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Diseases of Affluence . LO: T o describe and explain the global spread of diseases of affluence To explain the consequences of these diseases. Disease of Affluence.

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diseases of affluence

Diseases of Affluence

LO:

To describe and explain the global spread of diseases of affluence

To explain the consequences of these diseases

disease of affluence
Disease of Affluence
  • Disease of Affluence generally include type 2 diabetes , coronary heart disease, obesity, some forms of cancer and alcoholism. Some are interrelated, e.g. obesity is thought to be a partial cause of many other illnesses. They are mostly non communicable diseases.
slide3
Task…
  • In pairs come up with a list of factors that create ‘diseases of affluence’
factors you could have included
Factors you could have included
  • increase use of the car,
  • less strenuous physical exercise,
  • easy access to large quantities of cheap food,
  • more high fat high sugar diets,
  • more processed foods,
  • increased leisure time, prolonged periods of inactivity,
  • greater use of alcohol and tobacco,
  • longer life span due to reduced exposure to infectious agents and greater use of antibiotics.
what is obesity
What is Obesity?
  • Body mass index (BMI) is a simple index of weight-for-height that is commonly used to classify overweight and obesity in adults. It is defined as a person\'s weight in kilograms divided by the square of his height in meters (kg/m2).Obesity is defined as a value over 30 – a person is overweight if their BMI is over 25
what do you think is meant by a disease of affluence
What do you think is meant by a ‘disease of affluence?’
  • Obesity is generally considered to be a disease of the wealthy, although ironically in the richest countries it is often young people living in the less well-off families who are more likely to be overweight, due to issues with their diet.
  • There are some worrying figures relating to childhood obesity, although there has also been controversy about when someone is obese, and to what extent they are obese .This is often related to diet, and the lack of exercise which some people attribute to the growth in sedentary lifestyles and screen-based games.
  • It is also cheaper to feed a child with unhealthy food than it is with healthy food, which means that obesity is a problem in many countries than one would not normally associate with it. There are also clear health risks: overweight people die far earlier than underweight people.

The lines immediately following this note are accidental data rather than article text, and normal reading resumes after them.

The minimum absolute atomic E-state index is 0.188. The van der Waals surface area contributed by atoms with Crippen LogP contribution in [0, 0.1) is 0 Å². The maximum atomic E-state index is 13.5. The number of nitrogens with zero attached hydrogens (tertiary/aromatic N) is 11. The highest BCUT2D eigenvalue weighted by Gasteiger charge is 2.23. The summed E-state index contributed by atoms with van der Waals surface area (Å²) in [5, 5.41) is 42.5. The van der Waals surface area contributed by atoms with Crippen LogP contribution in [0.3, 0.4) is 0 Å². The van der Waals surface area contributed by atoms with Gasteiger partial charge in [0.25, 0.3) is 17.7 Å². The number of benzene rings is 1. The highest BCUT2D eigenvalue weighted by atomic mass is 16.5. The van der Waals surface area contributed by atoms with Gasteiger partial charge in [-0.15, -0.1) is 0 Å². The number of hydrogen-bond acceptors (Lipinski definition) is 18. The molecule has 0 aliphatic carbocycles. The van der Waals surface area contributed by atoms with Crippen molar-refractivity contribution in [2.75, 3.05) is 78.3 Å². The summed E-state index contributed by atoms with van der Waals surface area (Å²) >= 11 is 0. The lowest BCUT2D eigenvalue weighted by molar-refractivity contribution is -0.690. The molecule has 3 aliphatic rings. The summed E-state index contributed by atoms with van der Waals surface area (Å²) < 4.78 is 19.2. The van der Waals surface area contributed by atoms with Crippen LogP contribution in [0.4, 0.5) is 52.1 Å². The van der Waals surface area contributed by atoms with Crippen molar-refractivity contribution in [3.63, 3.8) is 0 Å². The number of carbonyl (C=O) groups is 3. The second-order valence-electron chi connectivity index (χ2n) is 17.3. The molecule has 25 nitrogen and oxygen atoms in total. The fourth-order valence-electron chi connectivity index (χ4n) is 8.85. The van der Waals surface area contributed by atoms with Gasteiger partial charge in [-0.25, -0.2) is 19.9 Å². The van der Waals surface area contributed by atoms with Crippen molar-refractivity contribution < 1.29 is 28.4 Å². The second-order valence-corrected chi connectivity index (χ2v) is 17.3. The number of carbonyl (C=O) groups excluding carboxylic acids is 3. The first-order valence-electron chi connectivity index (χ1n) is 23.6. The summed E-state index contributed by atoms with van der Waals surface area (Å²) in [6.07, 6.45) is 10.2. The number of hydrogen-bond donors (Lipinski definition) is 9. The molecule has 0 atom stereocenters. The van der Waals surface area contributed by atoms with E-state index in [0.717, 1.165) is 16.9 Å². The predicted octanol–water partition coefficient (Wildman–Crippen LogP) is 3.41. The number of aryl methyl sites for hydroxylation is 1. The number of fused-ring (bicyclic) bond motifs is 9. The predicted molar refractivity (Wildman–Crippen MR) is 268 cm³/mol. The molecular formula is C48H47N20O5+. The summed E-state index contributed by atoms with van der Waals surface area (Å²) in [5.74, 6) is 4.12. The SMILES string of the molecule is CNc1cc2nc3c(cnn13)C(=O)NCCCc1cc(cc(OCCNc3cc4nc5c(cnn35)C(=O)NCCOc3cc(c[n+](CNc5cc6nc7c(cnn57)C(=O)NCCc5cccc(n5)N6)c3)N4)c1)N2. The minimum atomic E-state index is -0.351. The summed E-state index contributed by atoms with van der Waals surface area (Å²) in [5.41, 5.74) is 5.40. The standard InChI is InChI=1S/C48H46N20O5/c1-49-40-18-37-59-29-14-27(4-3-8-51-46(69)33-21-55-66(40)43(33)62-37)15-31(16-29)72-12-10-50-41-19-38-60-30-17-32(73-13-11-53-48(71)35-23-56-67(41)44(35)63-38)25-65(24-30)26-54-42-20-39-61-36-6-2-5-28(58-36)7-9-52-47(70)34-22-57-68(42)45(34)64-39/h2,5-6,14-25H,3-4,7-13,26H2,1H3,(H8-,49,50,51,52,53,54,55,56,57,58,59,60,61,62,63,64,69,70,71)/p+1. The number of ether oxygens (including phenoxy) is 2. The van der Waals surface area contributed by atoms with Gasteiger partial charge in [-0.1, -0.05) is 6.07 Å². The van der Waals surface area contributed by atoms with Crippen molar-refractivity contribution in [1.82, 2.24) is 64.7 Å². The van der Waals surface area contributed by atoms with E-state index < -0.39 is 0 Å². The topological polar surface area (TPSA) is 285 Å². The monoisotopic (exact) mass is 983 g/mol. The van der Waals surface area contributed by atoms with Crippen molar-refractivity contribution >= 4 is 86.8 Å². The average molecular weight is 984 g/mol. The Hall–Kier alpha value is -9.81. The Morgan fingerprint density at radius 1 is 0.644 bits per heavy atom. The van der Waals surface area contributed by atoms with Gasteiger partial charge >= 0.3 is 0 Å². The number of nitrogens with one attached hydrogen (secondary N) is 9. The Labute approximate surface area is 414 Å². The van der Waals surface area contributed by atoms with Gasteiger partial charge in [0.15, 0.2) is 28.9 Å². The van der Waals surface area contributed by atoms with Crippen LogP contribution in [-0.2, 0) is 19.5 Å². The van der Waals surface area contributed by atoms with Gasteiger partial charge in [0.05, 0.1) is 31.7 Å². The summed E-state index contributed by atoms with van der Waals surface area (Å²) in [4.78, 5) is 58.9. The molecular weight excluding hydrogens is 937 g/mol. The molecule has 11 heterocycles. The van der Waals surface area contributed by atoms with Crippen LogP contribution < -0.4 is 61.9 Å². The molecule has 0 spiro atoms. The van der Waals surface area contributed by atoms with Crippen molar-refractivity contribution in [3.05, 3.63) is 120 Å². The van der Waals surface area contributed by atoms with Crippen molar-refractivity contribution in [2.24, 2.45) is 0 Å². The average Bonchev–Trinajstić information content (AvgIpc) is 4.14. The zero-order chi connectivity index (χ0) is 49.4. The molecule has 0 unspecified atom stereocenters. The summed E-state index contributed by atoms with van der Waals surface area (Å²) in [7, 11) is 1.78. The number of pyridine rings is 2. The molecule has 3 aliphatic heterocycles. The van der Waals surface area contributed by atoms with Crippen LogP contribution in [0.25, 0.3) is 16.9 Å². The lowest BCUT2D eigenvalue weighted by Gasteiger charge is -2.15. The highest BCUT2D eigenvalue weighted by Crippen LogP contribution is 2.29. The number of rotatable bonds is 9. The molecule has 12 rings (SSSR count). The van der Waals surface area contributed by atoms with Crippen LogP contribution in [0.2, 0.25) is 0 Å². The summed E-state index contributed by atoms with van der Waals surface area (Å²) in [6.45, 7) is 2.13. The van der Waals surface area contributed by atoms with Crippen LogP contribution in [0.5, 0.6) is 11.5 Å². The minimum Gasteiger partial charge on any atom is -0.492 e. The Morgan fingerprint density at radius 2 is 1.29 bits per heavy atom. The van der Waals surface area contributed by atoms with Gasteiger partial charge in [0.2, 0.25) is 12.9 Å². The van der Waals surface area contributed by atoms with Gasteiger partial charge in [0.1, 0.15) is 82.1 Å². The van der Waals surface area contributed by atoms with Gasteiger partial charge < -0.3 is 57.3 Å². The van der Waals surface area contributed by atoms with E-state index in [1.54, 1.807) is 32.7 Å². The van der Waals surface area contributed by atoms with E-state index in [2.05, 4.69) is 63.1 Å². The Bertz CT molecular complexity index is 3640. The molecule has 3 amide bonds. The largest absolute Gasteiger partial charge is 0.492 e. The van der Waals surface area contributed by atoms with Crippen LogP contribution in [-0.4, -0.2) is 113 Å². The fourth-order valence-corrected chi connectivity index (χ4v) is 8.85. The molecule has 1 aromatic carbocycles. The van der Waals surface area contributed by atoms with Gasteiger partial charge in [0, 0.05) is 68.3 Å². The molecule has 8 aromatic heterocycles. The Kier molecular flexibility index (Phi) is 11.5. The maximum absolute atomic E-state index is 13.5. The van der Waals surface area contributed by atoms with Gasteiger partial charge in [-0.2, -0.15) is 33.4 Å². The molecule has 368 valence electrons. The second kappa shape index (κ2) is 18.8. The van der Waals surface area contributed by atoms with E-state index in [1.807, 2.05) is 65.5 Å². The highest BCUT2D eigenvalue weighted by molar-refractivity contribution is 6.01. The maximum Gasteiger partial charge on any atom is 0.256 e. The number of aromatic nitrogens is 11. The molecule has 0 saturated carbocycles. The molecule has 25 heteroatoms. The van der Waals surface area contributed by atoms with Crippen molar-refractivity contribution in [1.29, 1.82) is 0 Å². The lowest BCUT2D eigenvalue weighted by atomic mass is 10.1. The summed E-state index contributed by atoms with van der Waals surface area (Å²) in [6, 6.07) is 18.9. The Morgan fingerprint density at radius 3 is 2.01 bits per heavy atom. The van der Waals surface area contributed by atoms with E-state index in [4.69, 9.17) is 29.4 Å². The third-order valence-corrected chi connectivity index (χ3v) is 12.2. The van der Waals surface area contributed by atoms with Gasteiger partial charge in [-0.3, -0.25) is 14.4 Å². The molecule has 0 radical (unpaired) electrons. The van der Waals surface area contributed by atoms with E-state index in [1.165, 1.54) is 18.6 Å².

watch the following video
Watch the following video…
  • http://www.youtube.com/watch?v=reyxkSWUjLI&feature=player_embedded

List the factors that show the problem of obesity has increased over time

Why has the problem increased?

List what could be done about the problem

global pattern of obesity
Global pattern of obesity

Obesity is a modern problem - statistics for it did not even exist 50 years ago.

an obesity epidemic
An Obesity epidemic?
  • Obesity is generally considered to be a disease of the wealthy, although ironically in the richest countries it is often young people living in the less well-off families who are more likely to be overweight, due to issues with their diet.
  • There are some worrying figures relating to childhood obesity, although there has also been controversy about when someone is obese, and to what extent they are obese. This is often related to diet, and the lack of exercise which some people attribute to the growth in sedentary lifestyles and screen-based games.
  • It is also cheaper to feed a child with unhealthy food than it is with healthy food, which means that obesity is a problem in many countries than one would not normally associate with it. There are also clear health risks: overweight people die far earlier than underweight people.
what has been the economic impact of obesity
What has been the economic impact of obesity?

This includes

  • :loss of earnings;
  • long term sickness and inability to support oneself and family;
  • need to give up work and rely on benefits/pensions at individual level.
  • There are clear implications for this – days lost from work and impact on
companies/organisations;
  • the need to provide health care and cost of this;
  • the need to fund research and development for new drugs which is
increasingly big business. May offer specific figures, drugs used in
support. All of this represents a drain on the economy, redirects funds
and therefore impacts development – the advancement in drugs is a
positive aspect and provides opportunities.
diabetes sugar rush
Diabetes - “Sugar rush...”

Diabetes is a disease that is growing in prevalence in many countries, and over 200 million people worldwide suffer from it.

Like obesity, diabetes is related to diet and lifestyle, particularly in those countries where the changing diet has caused an increase in the number of cases.

Diabetes affects the body’s metabolism, and involves a problem with a hormone called insulin. It is a disease which can be partly managed by being careful over blood sugar monitoring and medication. With type 1 diabetes, a daily injection of insulin is required. The risk of developing type 2 diabetes can be dramatically reduced by keeping body weight below that of obesity, and avoiding particular types of food which are common in a more ‘western’ diet.

explain the global distribution of diseases of affluence 6 marks
Explain the global distribution of diseases of affluence [6 marks]

Success criteria:

  • Describe some of the diseases of affluence
  • Give examples (with figures?) of where these diseases are more and less common
  • Give reasons why there is this pattern and explain these reasons
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